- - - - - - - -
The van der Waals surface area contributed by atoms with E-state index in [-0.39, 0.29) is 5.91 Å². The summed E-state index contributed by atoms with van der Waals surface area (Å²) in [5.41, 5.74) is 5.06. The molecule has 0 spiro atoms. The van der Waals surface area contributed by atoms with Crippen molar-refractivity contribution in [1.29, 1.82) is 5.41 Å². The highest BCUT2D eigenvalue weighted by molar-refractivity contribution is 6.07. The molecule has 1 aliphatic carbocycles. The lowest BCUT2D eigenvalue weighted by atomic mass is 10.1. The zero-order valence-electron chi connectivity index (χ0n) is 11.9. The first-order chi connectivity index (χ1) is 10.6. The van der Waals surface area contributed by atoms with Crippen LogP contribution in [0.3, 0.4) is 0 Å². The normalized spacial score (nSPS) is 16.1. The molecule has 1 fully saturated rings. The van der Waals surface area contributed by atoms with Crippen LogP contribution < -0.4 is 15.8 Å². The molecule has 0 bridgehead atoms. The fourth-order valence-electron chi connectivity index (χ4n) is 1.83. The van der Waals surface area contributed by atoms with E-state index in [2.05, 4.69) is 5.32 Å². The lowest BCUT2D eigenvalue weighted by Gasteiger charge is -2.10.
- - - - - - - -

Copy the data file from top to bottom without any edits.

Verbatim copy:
The van der Waals surface area contributed by atoms with E-state index in [-0.39, 0.29) is 5.91 Å². The summed E-state index contributed by atoms with van der Waals surface area (Å²) in [5.41, 5.74) is 5.06. The molecule has 0 spiro atoms. The van der Waals surface area contributed by atoms with Crippen molar-refractivity contribution in [1.29, 1.82) is 5.41 Å². The highest BCUT2D eigenvalue weighted by molar-refractivity contribution is 6.07. The molecule has 1 aliphatic carbocycles. The lowest BCUT2D eigenvalue weighted by atomic mass is 10.1. The zero-order valence-electron chi connectivity index (χ0n) is 11.9. The first-order chi connectivity index (χ1) is 10.6. The van der Waals surface area contributed by atoms with Crippen LogP contribution in [0.3, 0.4) is 0 Å². The normalized spacial score (nSPS) is 16.1. The molecule has 1 fully saturated rings. The van der Waals surface area contributed by atoms with Crippen LogP contribution < -0.4 is 15.8 Å². The molecule has 0 bridgehead atoms. The fourth-order valence-electron chi connectivity index (χ4n) is 1.83. The van der Waals surface area contributed by atoms with E-state index in [2.05, 4.69) is 5.32 Å². The lowest BCUT2D eigenvalue weighted by Gasteiger charge is -2.10.